Ancient human genomes suggest three ancestral populations for present-day Europeans.

Authors:
Iosif Lazaridis Nick Patterson Alissa Mittnik Gabriel Renaud Swapan Mallick Karola Kirsanow Peter H Sudmant Joshua G Schraiber Sergi Castellano Mark Lipson Bonnie Berger Christos Economou Ruth Bollongino Qiaomei Fu Kirsten I Bos Susanne Nordenfelt Heng Li Cesare de Filippo Kay Prüfer Susanna Sawyer Cosimo Posth Wolfgang Haak Fredrik Hallgren Elin Fornander Nadin Rohland Dominique Delsate Michael Francken Jean-Michel Guinet Joachim Wahl George Ayodo Hamza A Babiker Graciela Bailliet Elena Balanovska Oleg Balanovsky Ramiro Barrantes Gabriel Bedoya Haim Ben-Ami Judit Bene Fouad Berrada Claudio M Bravi Francesca Brisighelli George B J Busby Francesco Cali Mikhail Churnosov David E C Cole Daniel Corach Larissa Damba George van Driem Stanislav Dryomov Jean-Michel Dugoujon Sardana A Fedorova Irene Gallego Romero Marina Gubina Michael Hammer Brenna M Henn Tor Hervig Ugur Hodoglugil Aashish R Jha Sena Karachanak-Yankova Rita Khusainova Elza Khusnutdinova Rick Kittles Toomas Kivisild William Klitz Vaidutis Kučinskas Alena Kushniarevich Leila Laredj Sergey Litvinov Theologos Loukidis Robert W Mahley Béla Melegh Ene Metspalu Julio Molina Joanna Mountain Klemetti Näkkäläjärvi Desislava Nesheva Thomas Nyambo Ludmila Osipova Jüri Parik Fedor Platonov Olga Posukh Valentino Romano Francisco Rothhammer Igor Rudan Ruslan Ruizbakiev Hovhannes Sahakyan Antti Sajantila Antonio Salas Elena B Starikovskaya Ayele Tarekegn Draga Toncheva Shahlo Turdikulova Ingrida Uktveryte Olga Utevska René Vasquez Mercedes Villena Mikhail Voevoda Cheryl A Winkler Levon Yepiskoposyan Pierre Zalloua Tatijana Zemunik Alan Cooper Cristian Capelli Mark G Thomas Andres Ruiz-Linares Sarah A Tishkoff Lalji Singh Kumarasamy Thangaraj Richard Villems David Comas Rem Sukernik Mait Metspalu Matthias Meyer Evan E Eichler Joachim Burger Montgomery Slatkin Svante Pääbo Janet Kelso David Reich Johannes Krause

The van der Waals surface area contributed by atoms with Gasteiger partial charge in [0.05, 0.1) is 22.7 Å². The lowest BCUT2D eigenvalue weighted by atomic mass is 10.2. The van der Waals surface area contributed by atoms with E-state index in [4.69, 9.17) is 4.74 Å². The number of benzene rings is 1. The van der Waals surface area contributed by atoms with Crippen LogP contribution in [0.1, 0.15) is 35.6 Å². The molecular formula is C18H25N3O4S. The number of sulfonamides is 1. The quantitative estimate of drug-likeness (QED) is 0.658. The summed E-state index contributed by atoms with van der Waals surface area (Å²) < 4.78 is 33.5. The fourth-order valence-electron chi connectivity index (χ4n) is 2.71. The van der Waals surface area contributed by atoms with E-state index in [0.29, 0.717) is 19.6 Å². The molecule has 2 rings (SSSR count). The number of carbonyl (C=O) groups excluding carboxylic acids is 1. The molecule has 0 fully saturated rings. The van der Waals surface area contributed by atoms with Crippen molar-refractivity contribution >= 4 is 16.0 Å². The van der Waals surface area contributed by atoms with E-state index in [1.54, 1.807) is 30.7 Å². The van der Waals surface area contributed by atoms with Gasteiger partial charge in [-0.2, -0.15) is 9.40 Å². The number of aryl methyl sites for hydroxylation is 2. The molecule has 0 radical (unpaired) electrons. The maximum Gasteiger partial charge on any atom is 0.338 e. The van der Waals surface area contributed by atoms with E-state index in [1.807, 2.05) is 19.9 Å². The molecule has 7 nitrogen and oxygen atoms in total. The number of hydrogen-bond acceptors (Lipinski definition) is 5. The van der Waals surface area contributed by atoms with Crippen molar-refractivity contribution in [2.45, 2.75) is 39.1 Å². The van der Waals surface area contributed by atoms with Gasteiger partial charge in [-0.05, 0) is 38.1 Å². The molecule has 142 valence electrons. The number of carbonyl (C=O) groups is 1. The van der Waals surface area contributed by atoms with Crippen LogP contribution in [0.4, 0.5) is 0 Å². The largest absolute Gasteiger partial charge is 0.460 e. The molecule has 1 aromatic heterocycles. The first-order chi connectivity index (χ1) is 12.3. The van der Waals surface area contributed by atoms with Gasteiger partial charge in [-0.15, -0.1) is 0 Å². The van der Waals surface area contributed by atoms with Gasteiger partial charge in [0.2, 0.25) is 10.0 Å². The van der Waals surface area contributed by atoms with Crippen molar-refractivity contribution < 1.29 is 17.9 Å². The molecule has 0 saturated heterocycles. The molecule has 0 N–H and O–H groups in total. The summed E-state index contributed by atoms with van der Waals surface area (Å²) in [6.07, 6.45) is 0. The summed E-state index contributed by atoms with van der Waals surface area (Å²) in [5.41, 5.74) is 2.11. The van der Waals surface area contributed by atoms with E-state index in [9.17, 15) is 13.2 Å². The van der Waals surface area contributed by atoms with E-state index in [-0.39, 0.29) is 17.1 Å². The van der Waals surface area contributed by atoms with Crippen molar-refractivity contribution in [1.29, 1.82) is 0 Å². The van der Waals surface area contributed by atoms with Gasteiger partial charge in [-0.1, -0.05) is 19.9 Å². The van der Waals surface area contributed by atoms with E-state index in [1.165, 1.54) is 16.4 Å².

Nature 2014 Sep;513(7518):409-13

1] Institute for Archaeological Sciences, University of Tübingen, Tübingen 72074, Germany. [2] Senckenberg Centre for Human Evolution and Palaeoenvironment, University of Tübingen, 72070 Tübingen, Germany. [3] Max Planck Institut für Geschichte und Naturwissenschaften, Jena 07745, Germany.

We sequenced the genomes of a ∼7,000-year-old farmer from Germany and eight ∼8,000-year-old hunter-gatherers from Luxembourg and Sweden. We analysed these and other ancient genomes with 2,345 contemporary humans to show that most present-day Europeans derive from at least three highly differentiated populations: west European hunter-gatherers, who contributed ancestry to all Europeans but not to Near Easterners; ancient north Eurasians related to Upper Palaeolithic Siberians, who contributed to both Europeans and Near Easterners; and early European farmers, who were mainly of Near Eastern origin but also harboured west European hunter-gatherer related ancestry. We model these populations' deep relationships and show that early European farmers had ∼44% ancestry from a 'basal Eurasian' population that split before the diversification of other non-African lineages.

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